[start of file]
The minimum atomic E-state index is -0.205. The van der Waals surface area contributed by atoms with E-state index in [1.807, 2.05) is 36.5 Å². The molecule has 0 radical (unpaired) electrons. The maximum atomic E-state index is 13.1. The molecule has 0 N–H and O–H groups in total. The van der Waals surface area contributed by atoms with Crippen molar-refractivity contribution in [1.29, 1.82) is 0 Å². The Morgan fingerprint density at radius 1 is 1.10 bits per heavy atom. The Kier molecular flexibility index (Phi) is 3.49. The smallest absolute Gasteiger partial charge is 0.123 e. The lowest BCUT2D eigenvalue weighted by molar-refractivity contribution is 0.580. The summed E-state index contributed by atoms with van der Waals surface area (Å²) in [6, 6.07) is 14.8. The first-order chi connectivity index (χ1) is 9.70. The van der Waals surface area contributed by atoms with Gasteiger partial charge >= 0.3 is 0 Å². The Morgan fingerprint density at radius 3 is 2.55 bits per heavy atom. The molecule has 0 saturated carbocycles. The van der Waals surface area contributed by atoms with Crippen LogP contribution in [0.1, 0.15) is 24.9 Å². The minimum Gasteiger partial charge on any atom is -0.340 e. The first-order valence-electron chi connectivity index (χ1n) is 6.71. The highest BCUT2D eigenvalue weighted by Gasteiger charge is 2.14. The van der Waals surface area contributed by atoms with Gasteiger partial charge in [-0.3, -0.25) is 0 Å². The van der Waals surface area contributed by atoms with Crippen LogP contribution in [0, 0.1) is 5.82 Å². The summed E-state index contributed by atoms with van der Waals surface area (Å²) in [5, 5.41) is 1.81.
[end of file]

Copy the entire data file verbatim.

The minimum atomic E-state index is -0.205. The van der Waals surface area contributed by atoms with E-state index in [1.807, 2.05) is 36.5 Å². The molecule has 0 radical (unpaired) electrons. The maximum atomic E-state index is 13.1. The molecule has 0 N–H and O–H groups in total. The van der Waals surface area contributed by atoms with Crippen molar-refractivity contribution in [1.29, 1.82) is 0 Å². The Morgan fingerprint density at radius 1 is 1.10 bits per heavy atom. The Kier molecular flexibility index (Phi) is 3.49. The smallest absolute Gasteiger partial charge is 0.123 e. The lowest BCUT2D eigenvalue weighted by molar-refractivity contribution is 0.580. The summed E-state index contributed by atoms with van der Waals surface area (Å²) in [6, 6.07) is 14.8. The first-order chi connectivity index (χ1) is 9.70. The van der Waals surface area contributed by atoms with Gasteiger partial charge >= 0.3 is 0 Å². The Morgan fingerprint density at radius 3 is 2.55 bits per heavy atom. The molecule has 0 saturated carbocycles. The van der Waals surface area contributed by atoms with Crippen LogP contribution in [0.1, 0.15) is 24.9 Å². The minimum Gasteiger partial charge on any atom is -0.340 e. The first-order valence-electron chi connectivity index (χ1n) is 6.71. The highest BCUT2D eigenvalue weighted by Gasteiger charge is 2.14. The van der Waals surface area contributed by atoms with Gasteiger partial charge in [-0.3, -0.25) is 0 Å². The van der Waals surface area contributed by atoms with Crippen LogP contribution in [0, 0.1) is 5.82 Å². The summed E-state index contributed by atoms with van der Waals surface area (Å²) in [5, 5.41) is 1.81.